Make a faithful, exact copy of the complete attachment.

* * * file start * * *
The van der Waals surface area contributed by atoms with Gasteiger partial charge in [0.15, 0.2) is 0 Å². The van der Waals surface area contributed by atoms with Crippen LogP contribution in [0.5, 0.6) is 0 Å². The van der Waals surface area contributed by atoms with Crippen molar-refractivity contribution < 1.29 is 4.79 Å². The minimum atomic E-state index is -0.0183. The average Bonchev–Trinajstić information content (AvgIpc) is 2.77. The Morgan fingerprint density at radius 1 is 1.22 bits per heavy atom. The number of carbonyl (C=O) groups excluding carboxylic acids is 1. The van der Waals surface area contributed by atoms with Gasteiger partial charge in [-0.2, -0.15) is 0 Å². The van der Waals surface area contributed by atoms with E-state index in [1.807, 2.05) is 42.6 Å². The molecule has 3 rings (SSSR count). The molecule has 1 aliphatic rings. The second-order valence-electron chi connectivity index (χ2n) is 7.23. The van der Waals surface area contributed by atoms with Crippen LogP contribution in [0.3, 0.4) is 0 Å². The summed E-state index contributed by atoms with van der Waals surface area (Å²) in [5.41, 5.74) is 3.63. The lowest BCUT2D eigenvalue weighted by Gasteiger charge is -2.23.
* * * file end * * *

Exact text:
The van der Waals surface area contributed by atoms with Gasteiger partial charge in [0.15, 0.2) is 0 Å². The van der Waals surface area contributed by atoms with Crippen LogP contribution in [0.5, 0.6) is 0 Å². The van der Waals surface area contributed by atoms with Crippen molar-refractivity contribution < 1.29 is 4.79 Å². The minimum atomic E-state index is -0.0183. The average Bonchev–Trinajstić information content (AvgIpc) is 2.77. The Morgan fingerprint density at radius 1 is 1.22 bits per heavy atom. The number of carbonyl (C=O) groups excluding carboxylic acids is 1. The van der Waals surface area contributed by atoms with Gasteiger partial charge in [-0.2, -0.15) is 0 Å². The van der Waals surface area contributed by atoms with E-state index in [1.807, 2.05) is 42.6 Å². The molecule has 3 rings (SSSR count). The molecule has 1 aliphatic rings. The second-order valence-electron chi connectivity index (χ2n) is 7.23. The van der Waals surface area contributed by atoms with Crippen LogP contribution in [0.3, 0.4) is 0 Å². The summed E-state index contributed by atoms with van der Waals surface area (Å²) in [5.41, 5.74) is 3.63. The lowest BCUT2D eigenvalue weighted by Gasteiger charge is -2.23.